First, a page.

The Master and Margarita takes place in the same setting where it was written- the USSR at the height of the Stalinist period. During that time, artists had to work under strict censorship and were often subject to imprisonment, exile and sometimes even death. Thus, for Bulgakov, there was never any question of publishing the novel, especially one that is consistently and comically critical of authorities. And yet, almost three decades after his death, the book was in fact published (1967), thus becoming an enduring example of how defiant, powerful and indestructible art is. “Manuscripts don’t burn”.
So, what is this book really about? Well, just imagine one spring afternoon in Moscow, when without preamble, along comes Satan with his fascinating retinue of demons. Weaving themselves out of the shadows, they create their own brand of creative mischief. The result is utter chaos in which all sense of reality is completely lost. People vanish, die or become either terrified out of their wits or humiliated. Before Woland’s arrival, a certain writer who dubbed himself the Master, had written a novel about Pontius Pilate which was dismissed by the authorities and was thus sent into a mental asylum. Margarita, the Master’s clandestine lover, eventually makes a pact with the devil to save her companion. Mikhail Bulgakov’s fantastical satire of Soviet Russia combines these three distinct yet interwoven narratives: we observe Stalinist Moscow through the antics of Woland and his demons; the story of the Master and Margarita and finally the story of Pilate in ancient Jerusalem, presiding over Jesus’ trial. Simply put, throughout the story you will surely meet:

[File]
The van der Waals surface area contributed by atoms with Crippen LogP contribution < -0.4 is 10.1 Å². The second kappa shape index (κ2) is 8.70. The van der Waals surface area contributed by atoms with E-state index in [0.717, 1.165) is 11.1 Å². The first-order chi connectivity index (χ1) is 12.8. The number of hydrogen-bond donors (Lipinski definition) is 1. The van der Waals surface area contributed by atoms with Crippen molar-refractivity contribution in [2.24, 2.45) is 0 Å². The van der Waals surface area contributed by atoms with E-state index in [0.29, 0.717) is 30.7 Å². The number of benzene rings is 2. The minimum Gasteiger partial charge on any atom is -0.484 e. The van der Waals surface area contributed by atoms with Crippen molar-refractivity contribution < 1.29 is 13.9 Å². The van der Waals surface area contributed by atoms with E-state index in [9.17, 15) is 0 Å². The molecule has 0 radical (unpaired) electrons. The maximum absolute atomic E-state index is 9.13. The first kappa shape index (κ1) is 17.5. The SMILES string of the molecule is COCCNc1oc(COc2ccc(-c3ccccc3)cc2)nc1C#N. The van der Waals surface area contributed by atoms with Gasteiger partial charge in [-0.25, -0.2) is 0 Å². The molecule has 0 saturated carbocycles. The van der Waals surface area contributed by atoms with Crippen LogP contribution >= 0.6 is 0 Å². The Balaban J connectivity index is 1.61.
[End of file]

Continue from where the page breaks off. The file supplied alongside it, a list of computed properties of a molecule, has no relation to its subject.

- a talking cat
- a Faust-reminiscent Satan
- an editor with a missing head
- a burning manuscript
- Pontius Pilate with a migraine
- a very down-to-earth Jesus
This book took me by surprise, mainly for it’s multitude of different elements that together make up something quite unique and striking. There are elements of political satire, dark comedy, magical realism and quite a different take on Christian themes and theologies, along with a meditation on love, art and redemption. It is also a highly philosophical book that explores the ambiguity of ‘good’ and ‘evil’. Woland’s evil manifestations, reminiscent of Stalin’s actions towards his political enemies, contrast greatly with his force of good in reuniting the Master and Margarita. What would the world be without shadows? Exceedingly bright probably, painful to our eyes. Each character is too complex to fit inside a simple framework of good and evil, even though it is very tempting to do so just because it becomes easier for us to take sides. But we have to admit that no one is one shade of colour, and it is only limiting our sense of who we are by doing so.
“But would you kindly ponder this question: What would your good do if
evil didn’t exist, and what would the earth look like if all the shadows
disappeared? After all, shadows are cast by things and people. Here is the